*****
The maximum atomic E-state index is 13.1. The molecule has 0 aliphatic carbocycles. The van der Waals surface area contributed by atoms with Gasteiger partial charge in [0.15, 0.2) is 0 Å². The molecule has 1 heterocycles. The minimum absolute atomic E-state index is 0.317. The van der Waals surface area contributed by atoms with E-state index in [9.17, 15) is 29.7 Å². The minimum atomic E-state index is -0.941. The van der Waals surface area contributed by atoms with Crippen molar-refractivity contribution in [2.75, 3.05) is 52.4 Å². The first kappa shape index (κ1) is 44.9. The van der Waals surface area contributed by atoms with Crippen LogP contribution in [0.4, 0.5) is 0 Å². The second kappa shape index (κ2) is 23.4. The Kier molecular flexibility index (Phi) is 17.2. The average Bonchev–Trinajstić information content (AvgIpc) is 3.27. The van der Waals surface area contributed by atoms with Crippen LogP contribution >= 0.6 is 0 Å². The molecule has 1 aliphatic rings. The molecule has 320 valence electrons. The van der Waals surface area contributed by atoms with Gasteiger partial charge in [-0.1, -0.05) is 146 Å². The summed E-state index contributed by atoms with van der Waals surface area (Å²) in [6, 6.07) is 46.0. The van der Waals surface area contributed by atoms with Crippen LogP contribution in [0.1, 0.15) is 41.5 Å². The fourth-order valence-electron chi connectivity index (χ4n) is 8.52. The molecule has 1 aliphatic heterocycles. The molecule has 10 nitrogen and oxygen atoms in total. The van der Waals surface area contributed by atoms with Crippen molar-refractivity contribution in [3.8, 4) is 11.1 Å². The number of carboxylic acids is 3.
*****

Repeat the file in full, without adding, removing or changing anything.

The maximum atomic E-state index is 13.1. The molecule has 0 aliphatic carbocycles. The van der Waals surface area contributed by atoms with Gasteiger partial charge in [0.15, 0.2) is 0 Å². The molecule has 1 heterocycles. The minimum absolute atomic E-state index is 0.317. The van der Waals surface area contributed by atoms with E-state index in [9.17, 15) is 29.7 Å². The minimum atomic E-state index is -0.941. The van der Waals surface area contributed by atoms with Crippen molar-refractivity contribution in [2.75, 3.05) is 52.4 Å². The first kappa shape index (κ1) is 44.9. The van der Waals surface area contributed by atoms with Crippen LogP contribution in [0.4, 0.5) is 0 Å². The second kappa shape index (κ2) is 23.4. The Kier molecular flexibility index (Phi) is 17.2. The average Bonchev–Trinajstić information content (AvgIpc) is 3.27. The van der Waals surface area contributed by atoms with Crippen LogP contribution >= 0.6 is 0 Å². The molecule has 1 aliphatic rings. The molecule has 320 valence electrons. The van der Waals surface area contributed by atoms with Gasteiger partial charge in [-0.1, -0.05) is 146 Å². The summed E-state index contributed by atoms with van der Waals surface area (Å²) in [6, 6.07) is 46.0. The van der Waals surface area contributed by atoms with Crippen LogP contribution in [0.1, 0.15) is 41.5 Å². The fourth-order valence-electron chi connectivity index (χ4n) is 8.52. The molecule has 1 aliphatic heterocycles. The molecule has 10 nitrogen and oxygen atoms in total. The van der Waals surface area contributed by atoms with Crippen molar-refractivity contribution in [3.8, 4) is 11.1 Å². The number of carboxylic acids is 3.